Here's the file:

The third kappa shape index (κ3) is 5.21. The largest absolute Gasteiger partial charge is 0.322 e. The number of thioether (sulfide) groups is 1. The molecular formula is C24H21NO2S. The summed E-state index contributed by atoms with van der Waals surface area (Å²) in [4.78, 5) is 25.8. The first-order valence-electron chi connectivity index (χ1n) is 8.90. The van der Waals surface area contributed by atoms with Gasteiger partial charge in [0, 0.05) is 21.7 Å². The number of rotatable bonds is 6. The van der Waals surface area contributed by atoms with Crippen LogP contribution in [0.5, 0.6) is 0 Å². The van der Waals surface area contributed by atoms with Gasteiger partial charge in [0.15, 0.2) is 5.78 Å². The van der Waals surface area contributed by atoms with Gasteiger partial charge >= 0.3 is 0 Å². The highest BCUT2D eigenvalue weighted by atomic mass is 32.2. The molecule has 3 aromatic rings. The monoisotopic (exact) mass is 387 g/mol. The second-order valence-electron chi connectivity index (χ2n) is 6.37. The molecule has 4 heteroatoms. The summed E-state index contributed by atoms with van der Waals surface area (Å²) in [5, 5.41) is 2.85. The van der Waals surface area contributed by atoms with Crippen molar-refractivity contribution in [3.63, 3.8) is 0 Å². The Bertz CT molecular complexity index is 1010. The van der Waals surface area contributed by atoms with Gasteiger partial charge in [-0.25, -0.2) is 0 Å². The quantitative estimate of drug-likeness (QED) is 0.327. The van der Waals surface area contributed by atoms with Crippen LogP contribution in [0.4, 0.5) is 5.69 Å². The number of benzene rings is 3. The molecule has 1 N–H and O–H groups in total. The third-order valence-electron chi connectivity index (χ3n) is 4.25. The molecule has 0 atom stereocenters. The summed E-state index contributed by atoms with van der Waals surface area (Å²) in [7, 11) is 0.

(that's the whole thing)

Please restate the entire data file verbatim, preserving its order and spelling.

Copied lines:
The third kappa shape index (κ3) is 5.21. The largest absolute Gasteiger partial charge is 0.322 e. The number of thioether (sulfide) groups is 1. The molecular formula is C24H21NO2S. The summed E-state index contributed by atoms with van der Waals surface area (Å²) in [4.78, 5) is 25.8. The first-order valence-electron chi connectivity index (χ1n) is 8.90. The van der Waals surface area contributed by atoms with Gasteiger partial charge in [0, 0.05) is 21.7 Å². The number of rotatable bonds is 6. The van der Waals surface area contributed by atoms with Crippen LogP contribution in [0.5, 0.6) is 0 Å². The van der Waals surface area contributed by atoms with Gasteiger partial charge in [0.15, 0.2) is 5.78 Å². The van der Waals surface area contributed by atoms with Gasteiger partial charge >= 0.3 is 0 Å². The highest BCUT2D eigenvalue weighted by atomic mass is 32.2. The molecule has 3 aromatic rings. The monoisotopic (exact) mass is 387 g/mol. The second-order valence-electron chi connectivity index (χ2n) is 6.37. The molecule has 4 heteroatoms. The summed E-state index contributed by atoms with van der Waals surface area (Å²) in [5, 5.41) is 2.85. The van der Waals surface area contributed by atoms with Crippen molar-refractivity contribution in [3.63, 3.8) is 0 Å². The Bertz CT molecular complexity index is 1010. The van der Waals surface area contributed by atoms with Gasteiger partial charge in [-0.25, -0.2) is 0 Å². The quantitative estimate of drug-likeness (QED) is 0.327. The van der Waals surface area contributed by atoms with Crippen LogP contribution in [0.4, 0.5) is 5.69 Å². The number of benzene rings is 3. The molecule has 1 N–H and O–H groups in total. The third-order valence-electron chi connectivity index (χ3n) is 4.25. The molecule has 0 atom stereocenters. The summed E-state index contributed by atoms with van der Waals surface area (Å²) in [7, 11) is 0.